This post is one of a series introduced in the first and last paragraphs here. That should explain why it might be kind of weird.
Is grace an attitude or a thing? That is, is it God's posture of unmerited favor towards sinners or is it a spiritual energy or substance that is transferred to them? And does the answer to this question deny or establish a sacramental theology?
In the Old Testament, no Hebrew word corresponds exactly to "grace" as such. We do have some material to go on however.
"The LORD is gracious [hannun] and compassionate, slow to anger and abounding in love [hesed]" (Ps. 145:8, NIV). (Hen is frequently the base of kharis [“grace”] in the LXX.) This is clearly grace as an attitude. But it is an attitude displayed in actions of grace as indicated by hesed, which denotes not only "faithful kindness" but the actions (hasidim) undertaken in a practical way to demonstrate and actualize that kindness. In this sense, grace is God's attitude toward his frequently wayward covenant-people and his sovereign actions toward his covenant-people that stem from that attitude.
The other Old Testament concept that may explain grace is blessing. To bless is to declare one's desire for another's well-being and success. That is clearly attitudinal. However, in Israelite thought a true blessing was more than a wish—it actually imbued the blessed one with the power to be successful. A true blessing even went so far as to be an actualization, a determination of destiny for the blessed, as in the case of Isaac's blessing of Jacob. Being almighty, this is the nature of all of God's blessings. God's blessing is an attitude and also an actualization; it is a promise. So blessing actually bundles three concepts: God's gracious attitude, expressed in a promise, actualized by an enduement of divine power and help. In fact, the concept of promise may be the linkage between attitude and thing; because of his attitude he promises, and because he promises he grants power to achieve it. Admittedly however, there is no link between beraka (“blessing”) and kharis or their cognates in the LXX.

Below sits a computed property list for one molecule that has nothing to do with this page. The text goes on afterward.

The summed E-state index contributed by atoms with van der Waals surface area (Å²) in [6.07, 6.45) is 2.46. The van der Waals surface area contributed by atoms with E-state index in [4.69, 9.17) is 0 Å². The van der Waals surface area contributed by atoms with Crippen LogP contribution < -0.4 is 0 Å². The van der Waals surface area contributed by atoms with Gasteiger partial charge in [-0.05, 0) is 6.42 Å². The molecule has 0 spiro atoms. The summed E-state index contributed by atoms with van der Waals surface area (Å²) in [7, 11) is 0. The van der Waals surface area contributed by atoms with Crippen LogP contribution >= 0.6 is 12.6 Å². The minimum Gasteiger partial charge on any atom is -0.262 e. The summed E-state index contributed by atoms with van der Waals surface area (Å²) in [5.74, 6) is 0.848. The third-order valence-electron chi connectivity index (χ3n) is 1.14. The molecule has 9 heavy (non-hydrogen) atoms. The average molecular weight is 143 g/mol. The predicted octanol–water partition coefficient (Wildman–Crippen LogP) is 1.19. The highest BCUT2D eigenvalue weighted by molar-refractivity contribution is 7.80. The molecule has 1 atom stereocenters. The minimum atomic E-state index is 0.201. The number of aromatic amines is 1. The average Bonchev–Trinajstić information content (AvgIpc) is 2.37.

In the New Testament there are clear evidences of grace as God's attitude of favor. For example, in its first appearance in the NT, kharis is something that Mary "found" with God (Luke 1:30). On the other hand, in the very next chapter the grace of God is "upon" the growing Jesus (Luke 2:40), the same kind of verbiage used of the Holy Spirit, who is unquestionably a "something" (actually a “Someone”) given to believers, not just God’s attitude (cf. Acts 6:3, 8).
This raises an interesting point. The objective aspect of salvation is the work accomplished in the atonement of the cross of Christ, by which we receive the grace of God as his attitude of unmerited favor (Rom. 3:24-25). The subjective aspect of salvation is the work of regeneration brought about in us by the Holy Spirit, whom we have received, and whom the author of Hebrews calls "the Spirit of grace" (Heb. 10:29; cf. Jas. 4:5-6). In the case of the former, God's grace is his giving of his Son; in the latter it is his gift of his Spirit. And both were given according to God's promise to the Israelite fathers through the prophets.
Therefore, if God's grace for salvation is both the attitude toward sinners made possible by the cross of Christ and the reality made actual by the Holy Spirit of power, it raises the question of "means of grace." In the case of the former—grace as attitude—"means" has scant meaning, and to the extent it is meaningful Christ crucified is the means of grace. As for the latter—grace as thing—Christ may again be considered the means of grace, because "grace" is the Holy Spirit himself given by the Father in Jesus' name (John 14:26). The church is not the means of grace; the church is the recipient of grace. And thus the sacraments of the church are also not means of grace by virtue of their enshrinement in the church.
But this still begs key questions. If the Holy Spirit is received at baptism, which the ancient church believed and which does have a certain degree of exegetical warrant, then baptism is indeed a means of grace. And if the Eucharist is the true body and blood of Christ (as was hinted in ancient times and then confessed in the Middle Ages), then as Christ is the means of grace-as-thing (which is the Holy Spirit) the bread and wine are means of grace also, because they are Christ himself. And finally, if the means of grace-as-thing is Christ, and the church is the body of Christ, then perhaps the church is indeed the means of grace in addition to being its recipient after all. So in a sense we arrive back where we started: a theology of the sacraments must be decided on grounds other than the right definition of grace and its relationship to the church; those questions leave room open however they are decided.